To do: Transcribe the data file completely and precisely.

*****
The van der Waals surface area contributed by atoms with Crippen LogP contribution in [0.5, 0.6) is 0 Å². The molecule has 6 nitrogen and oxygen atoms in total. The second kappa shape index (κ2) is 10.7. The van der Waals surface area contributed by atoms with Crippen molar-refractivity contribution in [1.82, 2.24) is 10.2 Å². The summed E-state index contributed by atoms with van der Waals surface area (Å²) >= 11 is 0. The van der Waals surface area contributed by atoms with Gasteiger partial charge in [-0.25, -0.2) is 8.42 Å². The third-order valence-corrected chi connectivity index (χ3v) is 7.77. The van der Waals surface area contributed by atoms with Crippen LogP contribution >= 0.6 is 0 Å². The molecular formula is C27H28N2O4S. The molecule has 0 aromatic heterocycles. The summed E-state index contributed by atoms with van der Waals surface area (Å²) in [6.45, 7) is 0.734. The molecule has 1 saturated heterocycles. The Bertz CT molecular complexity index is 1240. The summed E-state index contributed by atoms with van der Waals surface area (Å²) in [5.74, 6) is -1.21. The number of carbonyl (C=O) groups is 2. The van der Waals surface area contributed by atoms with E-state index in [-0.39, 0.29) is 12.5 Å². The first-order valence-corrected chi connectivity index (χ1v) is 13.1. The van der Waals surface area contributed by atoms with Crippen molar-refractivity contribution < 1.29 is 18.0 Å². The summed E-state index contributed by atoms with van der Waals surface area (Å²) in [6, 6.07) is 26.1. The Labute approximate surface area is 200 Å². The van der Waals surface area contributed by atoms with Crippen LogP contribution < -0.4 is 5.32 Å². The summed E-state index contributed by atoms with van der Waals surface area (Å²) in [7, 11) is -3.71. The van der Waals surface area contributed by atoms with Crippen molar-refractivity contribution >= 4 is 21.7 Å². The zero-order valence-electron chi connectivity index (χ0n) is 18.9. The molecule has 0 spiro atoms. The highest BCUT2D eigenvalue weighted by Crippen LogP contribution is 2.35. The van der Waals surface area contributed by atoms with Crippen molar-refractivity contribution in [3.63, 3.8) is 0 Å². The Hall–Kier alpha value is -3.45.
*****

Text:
The van der Waals surface area contributed by atoms with Crippen LogP contribution in [0.5, 0.6) is 0 Å². The molecule has 6 nitrogen and oxygen atoms in total. The second kappa shape index (κ2) is 10.7. The van der Waals surface area contributed by atoms with Crippen molar-refractivity contribution in [1.82, 2.24) is 10.2 Å². The summed E-state index contributed by atoms with van der Waals surface area (Å²) >= 11 is 0. The van der Waals surface area contributed by atoms with Gasteiger partial charge in [-0.25, -0.2) is 8.42 Å². The third-order valence-corrected chi connectivity index (χ3v) is 7.77. The van der Waals surface area contributed by atoms with Crippen LogP contribution >= 0.6 is 0 Å². The molecular formula is C27H28N2O4S. The molecule has 0 aromatic heterocycles. The summed E-state index contributed by atoms with van der Waals surface area (Å²) in [6.45, 7) is 0.734. The molecule has 1 saturated heterocycles. The Bertz CT molecular complexity index is 1240. The summed E-state index contributed by atoms with van der Waals surface area (Å²) in [5.74, 6) is -1.21. The number of carbonyl (C=O) groups is 2. The van der Waals surface area contributed by atoms with E-state index in [-0.39, 0.29) is 12.5 Å². The first-order valence-corrected chi connectivity index (χ1v) is 13.1. The van der Waals surface area contributed by atoms with Crippen molar-refractivity contribution < 1.29 is 18.0 Å². The summed E-state index contributed by atoms with van der Waals surface area (Å²) in [6, 6.07) is 26.1. The Labute approximate surface area is 200 Å². The van der Waals surface area contributed by atoms with Crippen LogP contribution < -0.4 is 5.32 Å². The summed E-state index contributed by atoms with van der Waals surface area (Å²) in [7, 11) is -3.71. The van der Waals surface area contributed by atoms with Crippen molar-refractivity contribution >= 4 is 21.7 Å². The zero-order valence-electron chi connectivity index (χ0n) is 18.9. The molecule has 0 spiro atoms. The highest BCUT2D eigenvalue weighted by Crippen LogP contribution is 2.35. The van der Waals surface area contributed by atoms with Crippen molar-refractivity contribution in [3.63, 3.8) is 0 Å². The Hall–Kier alpha value is -3.45.